Seminar: Knife Skills

I’ve taken some cooking classes where the teacher coaches us in basic knife skills and I’ve taken a real knife skills class. My knife skills are still pretty rudimentary. Fortunately, pastry chefs don’t have to have brilliant knife skills, but we need to wield our knives better than I could.

The knife skills class for the pastry students is much less extensive than the culinary students have to go through. We have to be able to use our knives efficiently and without injuring ourselves. Knives are the basic tools of culinary chefs; I’m much more concerned with my rolling pins and wire whips. The pastry equipment kit includes four knives: a chef’s knife, a paring knife, a cake knife, and a bread knife. In this seminar we learned to use the chef’s knife.

First we had a lecture and demonstration about how to care for our knives. Chef Jim, who taught the seminar, warned us against sharing our knives: If you let someone else use your knife, the next thing you know, they’ve dropped it on the floor! Then we moved into the kitchen, where we practiced honing our knives with the steel. Chef Jim says you should hone the knife before and after you use it, as well as any time it seems to need freshening while you’re using it. The edge gets beat up by cutting, and the steel smooths it out again. You can’t ruin your knife with a steel. We have a stone for sharpening, which I’m nervous about using because it’s possible to damage the knife with the stone if you don’t know what you’re doing. We can have our knives sharpened by someone at the school for a nominal fee.

Chef Jim is clearly a culinary chef. I know he’s a culinary chef because he taught us a nifty way to cut carrots and he kept talking about what a versatile vegetable the onion is.

We started out by slicing zucchini, which are easy to cut. From there we moved on to the carrots, which are more of a challenge. With a good knife and some practice, though, even carrots are doable. Then we cut potatoes and onions. From my previous knife classes I’ve learned the basics and really just need practice. The trick is to get all the pieces about the same size and shape so they look nice and cook evenly. That’s what I have the most trouble with and need serious practice with.

We learned to do the basic cuts, including julienne, which we practiced on the potatoes. While we cleaned up at the end, Chef Jim popped our julienned potatoes into the Frialator and we snacked on french fries.

Here’s Chef Jim’s nifty way of cutting carrots. First, though, the ergonomic way to hold your knife is at a 45-degree angle to the cutting board because that’s the natural angle of your arm. If you’re cutting straight across the carrot, then the carrot also has to be at 45 degrees to the cutting board so it’s at 90 degrees to the knife.

Hold your knife at 45 degrees to the cutting board

Hold your knife at 45 degrees to the cutting board

For this cut, though, the carrot is parallel to the bottom of the cutting board (i.e., the edge closest to your body).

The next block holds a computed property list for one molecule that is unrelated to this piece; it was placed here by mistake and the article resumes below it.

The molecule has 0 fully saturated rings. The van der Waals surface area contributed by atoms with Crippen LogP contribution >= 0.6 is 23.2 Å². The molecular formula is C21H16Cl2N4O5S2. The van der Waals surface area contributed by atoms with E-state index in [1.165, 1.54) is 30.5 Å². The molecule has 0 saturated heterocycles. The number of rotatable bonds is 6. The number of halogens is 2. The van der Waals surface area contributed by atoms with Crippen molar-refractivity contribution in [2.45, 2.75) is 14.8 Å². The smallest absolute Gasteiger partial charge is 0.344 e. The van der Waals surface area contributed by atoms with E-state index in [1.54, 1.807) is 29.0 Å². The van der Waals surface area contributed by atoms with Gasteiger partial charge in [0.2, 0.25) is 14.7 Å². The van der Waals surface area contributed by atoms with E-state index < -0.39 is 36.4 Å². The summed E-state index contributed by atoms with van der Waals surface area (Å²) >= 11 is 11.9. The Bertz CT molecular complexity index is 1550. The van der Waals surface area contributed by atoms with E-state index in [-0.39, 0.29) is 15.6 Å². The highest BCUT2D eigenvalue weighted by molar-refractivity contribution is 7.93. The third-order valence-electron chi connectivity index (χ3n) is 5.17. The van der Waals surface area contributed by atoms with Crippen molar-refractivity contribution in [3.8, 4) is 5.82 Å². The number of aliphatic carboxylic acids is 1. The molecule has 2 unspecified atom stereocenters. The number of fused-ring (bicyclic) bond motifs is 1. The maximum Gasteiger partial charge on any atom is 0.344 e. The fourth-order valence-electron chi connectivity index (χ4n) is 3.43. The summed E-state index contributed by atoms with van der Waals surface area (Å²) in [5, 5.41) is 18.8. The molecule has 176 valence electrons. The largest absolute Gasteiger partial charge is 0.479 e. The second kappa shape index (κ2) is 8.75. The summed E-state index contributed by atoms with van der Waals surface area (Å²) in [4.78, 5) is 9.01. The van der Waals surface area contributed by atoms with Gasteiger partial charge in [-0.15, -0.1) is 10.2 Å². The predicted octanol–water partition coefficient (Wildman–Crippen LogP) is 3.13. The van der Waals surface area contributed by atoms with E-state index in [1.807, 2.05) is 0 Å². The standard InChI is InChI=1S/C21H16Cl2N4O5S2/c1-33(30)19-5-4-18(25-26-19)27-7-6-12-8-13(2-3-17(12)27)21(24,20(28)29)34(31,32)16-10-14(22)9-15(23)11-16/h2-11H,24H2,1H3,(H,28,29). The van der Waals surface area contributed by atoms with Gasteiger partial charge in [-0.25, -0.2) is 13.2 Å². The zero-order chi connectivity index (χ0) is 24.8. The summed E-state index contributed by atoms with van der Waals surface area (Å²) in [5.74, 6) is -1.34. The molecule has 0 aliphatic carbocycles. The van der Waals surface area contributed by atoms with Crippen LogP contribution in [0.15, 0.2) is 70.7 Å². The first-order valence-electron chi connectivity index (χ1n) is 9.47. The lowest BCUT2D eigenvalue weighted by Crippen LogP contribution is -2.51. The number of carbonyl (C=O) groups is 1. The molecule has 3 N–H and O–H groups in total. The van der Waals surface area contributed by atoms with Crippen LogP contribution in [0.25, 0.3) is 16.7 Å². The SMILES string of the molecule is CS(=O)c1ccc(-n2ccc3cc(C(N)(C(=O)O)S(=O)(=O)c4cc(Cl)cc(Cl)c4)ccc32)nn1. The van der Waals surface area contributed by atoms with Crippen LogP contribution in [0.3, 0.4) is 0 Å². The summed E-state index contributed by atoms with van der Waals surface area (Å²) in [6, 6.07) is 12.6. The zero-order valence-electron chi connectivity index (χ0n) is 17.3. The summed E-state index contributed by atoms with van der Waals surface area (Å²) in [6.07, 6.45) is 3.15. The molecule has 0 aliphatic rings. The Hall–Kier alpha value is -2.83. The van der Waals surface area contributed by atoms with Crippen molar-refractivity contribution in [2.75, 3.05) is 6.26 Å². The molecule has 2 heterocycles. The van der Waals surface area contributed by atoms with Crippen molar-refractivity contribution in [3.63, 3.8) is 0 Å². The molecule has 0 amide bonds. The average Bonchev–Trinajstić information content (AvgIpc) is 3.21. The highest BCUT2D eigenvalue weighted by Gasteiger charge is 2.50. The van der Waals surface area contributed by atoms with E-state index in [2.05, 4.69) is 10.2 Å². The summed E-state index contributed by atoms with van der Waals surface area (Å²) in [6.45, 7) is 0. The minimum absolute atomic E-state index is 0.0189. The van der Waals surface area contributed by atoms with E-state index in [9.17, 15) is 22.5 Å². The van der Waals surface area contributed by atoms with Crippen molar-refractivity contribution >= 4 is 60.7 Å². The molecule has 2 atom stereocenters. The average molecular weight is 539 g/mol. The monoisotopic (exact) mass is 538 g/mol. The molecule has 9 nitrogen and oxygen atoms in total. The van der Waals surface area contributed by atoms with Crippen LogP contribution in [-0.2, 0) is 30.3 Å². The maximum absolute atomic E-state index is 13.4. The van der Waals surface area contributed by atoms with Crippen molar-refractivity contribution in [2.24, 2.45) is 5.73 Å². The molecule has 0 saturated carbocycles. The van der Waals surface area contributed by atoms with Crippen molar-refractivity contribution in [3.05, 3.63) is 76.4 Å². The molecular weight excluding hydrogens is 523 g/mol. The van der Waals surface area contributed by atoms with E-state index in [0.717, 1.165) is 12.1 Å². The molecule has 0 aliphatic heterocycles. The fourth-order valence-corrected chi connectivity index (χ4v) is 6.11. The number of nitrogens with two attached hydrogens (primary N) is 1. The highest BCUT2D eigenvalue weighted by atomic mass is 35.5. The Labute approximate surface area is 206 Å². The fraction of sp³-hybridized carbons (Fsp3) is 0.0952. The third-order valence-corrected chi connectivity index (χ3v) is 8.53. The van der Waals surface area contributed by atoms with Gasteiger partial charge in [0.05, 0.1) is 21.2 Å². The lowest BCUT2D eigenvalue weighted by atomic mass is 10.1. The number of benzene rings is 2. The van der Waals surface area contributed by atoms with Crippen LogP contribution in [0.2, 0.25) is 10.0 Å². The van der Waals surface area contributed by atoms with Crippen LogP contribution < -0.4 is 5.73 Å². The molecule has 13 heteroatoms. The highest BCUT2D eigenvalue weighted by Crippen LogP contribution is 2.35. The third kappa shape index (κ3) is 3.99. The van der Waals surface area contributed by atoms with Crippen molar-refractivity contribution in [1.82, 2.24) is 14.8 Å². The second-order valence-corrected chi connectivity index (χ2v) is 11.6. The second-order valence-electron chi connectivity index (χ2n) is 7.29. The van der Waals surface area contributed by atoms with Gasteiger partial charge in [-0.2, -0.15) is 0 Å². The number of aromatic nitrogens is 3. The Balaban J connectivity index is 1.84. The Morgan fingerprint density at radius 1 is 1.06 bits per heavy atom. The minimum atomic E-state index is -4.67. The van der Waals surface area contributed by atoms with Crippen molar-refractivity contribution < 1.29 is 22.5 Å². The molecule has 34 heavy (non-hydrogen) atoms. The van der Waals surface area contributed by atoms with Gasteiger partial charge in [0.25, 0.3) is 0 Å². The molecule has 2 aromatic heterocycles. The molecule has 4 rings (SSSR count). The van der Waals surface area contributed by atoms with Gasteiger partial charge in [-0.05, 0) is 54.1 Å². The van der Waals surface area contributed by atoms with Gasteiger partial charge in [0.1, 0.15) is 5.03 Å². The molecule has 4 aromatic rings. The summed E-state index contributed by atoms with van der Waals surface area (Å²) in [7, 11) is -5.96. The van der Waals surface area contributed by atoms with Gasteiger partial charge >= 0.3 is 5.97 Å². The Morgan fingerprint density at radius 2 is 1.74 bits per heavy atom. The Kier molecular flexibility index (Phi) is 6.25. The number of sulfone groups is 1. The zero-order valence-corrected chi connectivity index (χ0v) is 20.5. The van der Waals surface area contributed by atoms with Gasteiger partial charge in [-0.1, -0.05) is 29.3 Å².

Slice the carrot at 45 degrees

Hold the carrot parallel to the cutting board and the knife at 45 degrees

Slice the carrot at a 45-degree angle.

Slice the carrot at a 45-degree angle

Slice the carrot at a 45-degree angle

Roll the carrot toward you a quarter turn.

Roll the carrot toward you 90 degrees

Roll the carrot toward you 90 degrees

Slice the carrot again at 45 degrees. Cut it just past the first cut. Roll the carrot a quarter turn toward you again.

Slice the carrot again at 45 degrees

Slice the carrot again at 45 degrees and roll it toward you 90 degrees

You get chunks of carrot that cook evenly and are pretty, too.

Pretty chunks of carrot

Pretty chunks of carrot


About linguina

For most of my life I've loved to read and to make stuff. My mother says I taught myself to read when I was 4, and I never looked back. I also liked fooling around in the kitchen, but my mother wasn't really into cooking, so I learned a lot of that on my own, too. My sister and I had the Betty Crocker New Boys and Girls Cookbook (1965), and naturally I had to make the Enchanted Castle Cake. I learned how to bake bread when I was 14, and I bought a copy of the Joy of Cooking when I was 17. My aunt and uncle gave me Mastering the Art of French Cooking for my 19th birthday, and the first thing I made was soufflé. I've always been more of a baker than a cook, though. When our niece used to visit us during her breaks from college, she'd get me to show her some cooking things (including soufflé, of course!), but I kept having to tell her, "This is just how I do it. I have no idea if it's the right way." Finally, I took a basic cooking class, and that changed my life. After that class, I signed up for a 4-day baking class at King Arthur Flour. That's when I knew I was really a baker. Now I'm taking the professional pastry program at the Cambridge School of Culinary Arts. With this training, I'll become a pastry chef.
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3 Responses to Seminar: Knife Skills

  1. Peg says:

    I like the pretty chunks! I will use this the next time I make vegetable soup. I usually cut carrots on the angle, trouble is they tend to stick together and suction to the sides of the soup kettle. This should eliminate that problem. Thanks for the tip!

  2. Annie Wynn says:

    And the finger position of his non-knife hand is also good. Long ago, a professional cook (guys on workboats that cook are never chefs!) taught me to tuck my fingertips in like that so that the knife wouldn’t cut off a tip, it would only bounce off the nail if you were clumsy. Which I was. I still have a faint chop scar on my left index finger, which was the instigation for the lesson on handling knives from that cook.

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